REYNOLDS, Samuel (c.1642-94), of East Hill House, Colchester and Peldon, Essex
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Family and Education
b. c.1642, 2nd s. of Thomas Reynolds, clothier, of Colchester by Margery, da. of Samuel Decoster, merchant, of London. educ. M. Temple 1666. m. 27 Aug. 1665, Judith, da. of Thomas Samford of Colchester, 4s. 2da. suc. fa. 1665.1
Recorder, Colchester, Feb.–May 1688.2
Reynolds inherited three assets useful for parliamentary electioneering: wealth, local status and one of Colchester’s inns. Despite these advantages he had been involved before the Revolution in a protracted struggle with the non-resident Sir Walter Clarges, 1st Bt.*, to represent the borough, succeeding in 1681 and again in 1689, but losing to his rival in 1679 and 1685.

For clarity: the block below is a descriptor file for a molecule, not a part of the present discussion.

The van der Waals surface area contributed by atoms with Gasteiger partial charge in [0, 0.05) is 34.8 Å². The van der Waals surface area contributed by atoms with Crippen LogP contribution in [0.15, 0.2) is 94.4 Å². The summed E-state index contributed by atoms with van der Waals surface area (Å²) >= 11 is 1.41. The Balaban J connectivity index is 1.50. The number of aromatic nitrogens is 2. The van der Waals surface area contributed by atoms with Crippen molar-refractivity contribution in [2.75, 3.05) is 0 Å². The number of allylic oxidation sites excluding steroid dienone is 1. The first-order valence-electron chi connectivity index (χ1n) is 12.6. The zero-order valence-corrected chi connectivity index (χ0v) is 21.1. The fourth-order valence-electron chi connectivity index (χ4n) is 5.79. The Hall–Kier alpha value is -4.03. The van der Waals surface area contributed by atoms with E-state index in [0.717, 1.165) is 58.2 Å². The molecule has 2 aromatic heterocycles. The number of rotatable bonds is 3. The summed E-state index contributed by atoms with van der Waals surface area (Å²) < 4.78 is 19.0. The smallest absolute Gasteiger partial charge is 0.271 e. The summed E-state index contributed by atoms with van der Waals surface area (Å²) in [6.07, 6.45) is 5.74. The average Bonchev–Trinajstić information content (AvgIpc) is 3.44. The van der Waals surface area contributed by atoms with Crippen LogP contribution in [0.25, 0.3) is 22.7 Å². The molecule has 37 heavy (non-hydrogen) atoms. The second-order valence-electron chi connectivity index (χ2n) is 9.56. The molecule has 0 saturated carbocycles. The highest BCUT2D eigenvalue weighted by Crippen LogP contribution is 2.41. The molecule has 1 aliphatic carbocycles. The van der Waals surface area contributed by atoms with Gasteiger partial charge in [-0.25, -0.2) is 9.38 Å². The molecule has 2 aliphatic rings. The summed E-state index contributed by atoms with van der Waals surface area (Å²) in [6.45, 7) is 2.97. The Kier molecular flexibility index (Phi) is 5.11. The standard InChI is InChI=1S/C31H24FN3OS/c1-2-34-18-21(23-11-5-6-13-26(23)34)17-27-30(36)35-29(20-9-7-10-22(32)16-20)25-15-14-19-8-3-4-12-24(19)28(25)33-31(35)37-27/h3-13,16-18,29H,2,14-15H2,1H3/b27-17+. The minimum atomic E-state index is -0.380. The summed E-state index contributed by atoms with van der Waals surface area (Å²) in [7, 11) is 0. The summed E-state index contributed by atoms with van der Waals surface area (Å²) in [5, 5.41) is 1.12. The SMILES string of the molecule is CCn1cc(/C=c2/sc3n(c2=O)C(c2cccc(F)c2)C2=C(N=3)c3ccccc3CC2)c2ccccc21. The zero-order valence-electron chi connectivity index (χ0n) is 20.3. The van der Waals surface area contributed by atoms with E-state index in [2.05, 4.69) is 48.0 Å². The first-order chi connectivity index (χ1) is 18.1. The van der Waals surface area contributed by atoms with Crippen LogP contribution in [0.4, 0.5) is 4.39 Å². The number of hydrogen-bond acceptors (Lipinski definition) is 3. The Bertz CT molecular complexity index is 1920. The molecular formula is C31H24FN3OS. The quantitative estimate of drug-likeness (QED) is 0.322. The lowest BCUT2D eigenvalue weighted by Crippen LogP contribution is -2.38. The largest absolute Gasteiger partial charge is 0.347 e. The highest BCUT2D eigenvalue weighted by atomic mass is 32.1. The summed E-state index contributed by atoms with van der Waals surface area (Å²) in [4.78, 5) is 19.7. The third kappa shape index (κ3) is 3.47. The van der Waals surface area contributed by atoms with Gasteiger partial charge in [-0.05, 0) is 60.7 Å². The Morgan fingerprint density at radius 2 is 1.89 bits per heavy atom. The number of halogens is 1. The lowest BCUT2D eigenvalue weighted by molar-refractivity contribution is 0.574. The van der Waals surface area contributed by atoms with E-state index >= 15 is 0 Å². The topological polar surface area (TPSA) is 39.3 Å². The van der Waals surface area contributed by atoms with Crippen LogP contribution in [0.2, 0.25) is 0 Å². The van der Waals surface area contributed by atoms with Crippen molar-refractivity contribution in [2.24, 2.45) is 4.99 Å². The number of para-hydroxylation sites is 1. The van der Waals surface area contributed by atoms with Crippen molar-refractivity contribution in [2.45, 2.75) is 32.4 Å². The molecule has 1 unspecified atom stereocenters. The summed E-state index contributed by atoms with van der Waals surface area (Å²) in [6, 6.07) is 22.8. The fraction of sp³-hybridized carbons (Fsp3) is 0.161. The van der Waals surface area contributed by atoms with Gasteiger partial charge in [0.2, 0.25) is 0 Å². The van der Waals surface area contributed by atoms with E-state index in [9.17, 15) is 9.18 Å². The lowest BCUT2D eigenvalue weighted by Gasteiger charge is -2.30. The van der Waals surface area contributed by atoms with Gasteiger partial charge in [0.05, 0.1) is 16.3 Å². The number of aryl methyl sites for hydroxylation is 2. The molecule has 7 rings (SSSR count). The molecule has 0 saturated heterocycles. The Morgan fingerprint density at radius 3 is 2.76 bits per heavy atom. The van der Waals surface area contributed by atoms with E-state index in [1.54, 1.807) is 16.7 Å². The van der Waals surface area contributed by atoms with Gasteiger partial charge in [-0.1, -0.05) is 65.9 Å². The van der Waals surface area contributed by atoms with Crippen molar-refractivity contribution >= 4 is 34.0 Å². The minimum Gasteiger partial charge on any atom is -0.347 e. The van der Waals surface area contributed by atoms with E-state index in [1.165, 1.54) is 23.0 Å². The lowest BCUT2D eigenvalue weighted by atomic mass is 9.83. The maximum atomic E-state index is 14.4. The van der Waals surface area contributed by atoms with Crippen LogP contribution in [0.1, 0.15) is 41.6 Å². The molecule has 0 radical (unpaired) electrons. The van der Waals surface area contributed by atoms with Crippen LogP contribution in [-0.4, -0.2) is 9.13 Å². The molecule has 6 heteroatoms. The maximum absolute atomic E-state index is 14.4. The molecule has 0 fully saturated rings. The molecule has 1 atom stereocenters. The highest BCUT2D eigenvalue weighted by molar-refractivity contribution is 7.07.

Reynolds was re-elected in March 1690, and although a scrutiny was required to check the three different totals produced by the clerks recording the poll, Sir Isaac Rebow’s* petition against the return was never investigated. Reynolds was marked as a Whig by Lord Carmarthen (Sir Thomas Osborne†) and entertained King William on his first visit to Colchester, at which time he may have secured the crown’s recognition of his disputed purchase of a manor in Herefordshire. On 23 Dec. 1691 Reynolds was granted ten days’ leave of absence. Robert Harley annotated his name with the letter ‘d’ on a categorization of MPs dated April 1691, which may signify either that his political affiliation at that time was doubtful or that the list was amended at a later date to record his death on 23 August 1694. He evidently left a burdened estate to his son Samuel, whose negotiations for marriage were complicated by a suspected debt of £3,000, at least part of which was due to Samuel senior’s having ‘spent a great deal in carrying an election’.3